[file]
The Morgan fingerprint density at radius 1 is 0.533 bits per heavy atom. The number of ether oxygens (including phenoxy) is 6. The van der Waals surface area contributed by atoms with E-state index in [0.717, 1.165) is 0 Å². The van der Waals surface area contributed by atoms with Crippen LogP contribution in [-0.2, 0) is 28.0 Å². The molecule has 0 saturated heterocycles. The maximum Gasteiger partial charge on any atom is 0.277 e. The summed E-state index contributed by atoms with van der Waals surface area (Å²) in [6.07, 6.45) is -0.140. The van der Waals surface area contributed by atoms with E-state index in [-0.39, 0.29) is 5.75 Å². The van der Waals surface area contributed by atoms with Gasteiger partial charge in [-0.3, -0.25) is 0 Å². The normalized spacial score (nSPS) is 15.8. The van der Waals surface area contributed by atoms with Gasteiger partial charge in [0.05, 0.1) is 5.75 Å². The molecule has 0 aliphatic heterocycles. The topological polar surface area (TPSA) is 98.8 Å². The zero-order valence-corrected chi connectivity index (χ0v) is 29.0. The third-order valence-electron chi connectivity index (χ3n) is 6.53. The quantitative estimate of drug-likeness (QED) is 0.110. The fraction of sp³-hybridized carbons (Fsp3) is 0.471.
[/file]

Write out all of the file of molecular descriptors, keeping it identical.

The Morgan fingerprint density at radius 1 is 0.533 bits per heavy atom. The number of ether oxygens (including phenoxy) is 6. The van der Waals surface area contributed by atoms with E-state index in [0.717, 1.165) is 0 Å². The van der Waals surface area contributed by atoms with Crippen LogP contribution in [-0.2, 0) is 28.0 Å². The molecule has 0 saturated heterocycles. The maximum Gasteiger partial charge on any atom is 0.277 e. The summed E-state index contributed by atoms with van der Waals surface area (Å²) in [6.07, 6.45) is -0.140. The van der Waals surface area contributed by atoms with E-state index in [-0.39, 0.29) is 5.75 Å². The van der Waals surface area contributed by atoms with Gasteiger partial charge in [-0.3, -0.25) is 0 Å². The normalized spacial score (nSPS) is 15.8. The van der Waals surface area contributed by atoms with Gasteiger partial charge in [0.05, 0.1) is 5.75 Å². The molecule has 0 aliphatic heterocycles. The topological polar surface area (TPSA) is 98.8 Å². The zero-order valence-corrected chi connectivity index (χ0v) is 29.0. The third-order valence-electron chi connectivity index (χ3n) is 6.53. The quantitative estimate of drug-likeness (QED) is 0.110. The fraction of sp³-hybridized carbons (Fsp3) is 0.471.